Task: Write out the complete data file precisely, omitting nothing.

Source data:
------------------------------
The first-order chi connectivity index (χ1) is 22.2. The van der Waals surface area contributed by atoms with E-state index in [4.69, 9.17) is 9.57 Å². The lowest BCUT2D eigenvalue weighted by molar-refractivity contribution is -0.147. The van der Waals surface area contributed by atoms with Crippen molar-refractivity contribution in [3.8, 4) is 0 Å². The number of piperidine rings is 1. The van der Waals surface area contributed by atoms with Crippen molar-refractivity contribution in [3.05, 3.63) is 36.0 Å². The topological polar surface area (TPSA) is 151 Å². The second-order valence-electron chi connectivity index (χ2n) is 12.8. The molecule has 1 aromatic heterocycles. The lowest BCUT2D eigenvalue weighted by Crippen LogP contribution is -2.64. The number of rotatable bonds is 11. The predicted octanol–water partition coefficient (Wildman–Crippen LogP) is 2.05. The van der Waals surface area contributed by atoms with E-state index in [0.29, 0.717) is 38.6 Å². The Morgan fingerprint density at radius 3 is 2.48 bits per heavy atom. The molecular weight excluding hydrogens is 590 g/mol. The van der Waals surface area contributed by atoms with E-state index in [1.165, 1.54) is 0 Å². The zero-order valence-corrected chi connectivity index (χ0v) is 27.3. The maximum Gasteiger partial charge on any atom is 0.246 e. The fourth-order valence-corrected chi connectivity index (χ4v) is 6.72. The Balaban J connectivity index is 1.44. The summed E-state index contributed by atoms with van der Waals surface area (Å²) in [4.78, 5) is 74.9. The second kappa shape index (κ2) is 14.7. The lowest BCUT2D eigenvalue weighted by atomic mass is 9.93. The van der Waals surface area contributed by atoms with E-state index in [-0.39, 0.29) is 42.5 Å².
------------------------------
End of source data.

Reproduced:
The first-order chi connectivity index (χ1) is 22.2. The van der Waals surface area contributed by atoms with E-state index in [4.69, 9.17) is 9.57 Å². The lowest BCUT2D eigenvalue weighted by molar-refractivity contribution is -0.147. The van der Waals surface area contributed by atoms with Crippen molar-refractivity contribution in [3.8, 4) is 0 Å². The number of piperidine rings is 1. The van der Waals surface area contributed by atoms with Crippen molar-refractivity contribution in [3.05, 3.63) is 36.0 Å². The topological polar surface area (TPSA) is 151 Å². The second-order valence-electron chi connectivity index (χ2n) is 12.8. The molecule has 1 aromatic heterocycles. The lowest BCUT2D eigenvalue weighted by Crippen LogP contribution is -2.64. The number of rotatable bonds is 11. The predicted octanol–water partition coefficient (Wildman–Crippen LogP) is 2.05. The van der Waals surface area contributed by atoms with E-state index in [0.29, 0.717) is 38.6 Å². The Morgan fingerprint density at radius 3 is 2.48 bits per heavy atom. The molecular weight excluding hydrogens is 590 g/mol. The van der Waals surface area contributed by atoms with E-state index in [1.165, 1.54) is 0 Å². The zero-order valence-corrected chi connectivity index (χ0v) is 27.3. The maximum Gasteiger partial charge on any atom is 0.246 e. The fourth-order valence-corrected chi connectivity index (χ4v) is 6.72. The Balaban J connectivity index is 1.44. The summed E-state index contributed by atoms with van der Waals surface area (Å²) in [4.78, 5) is 74.9. The second kappa shape index (κ2) is 14.7. The lowest BCUT2D eigenvalue weighted by atomic mass is 9.93. The van der Waals surface area contributed by atoms with E-state index in [-0.39, 0.29) is 42.5 Å².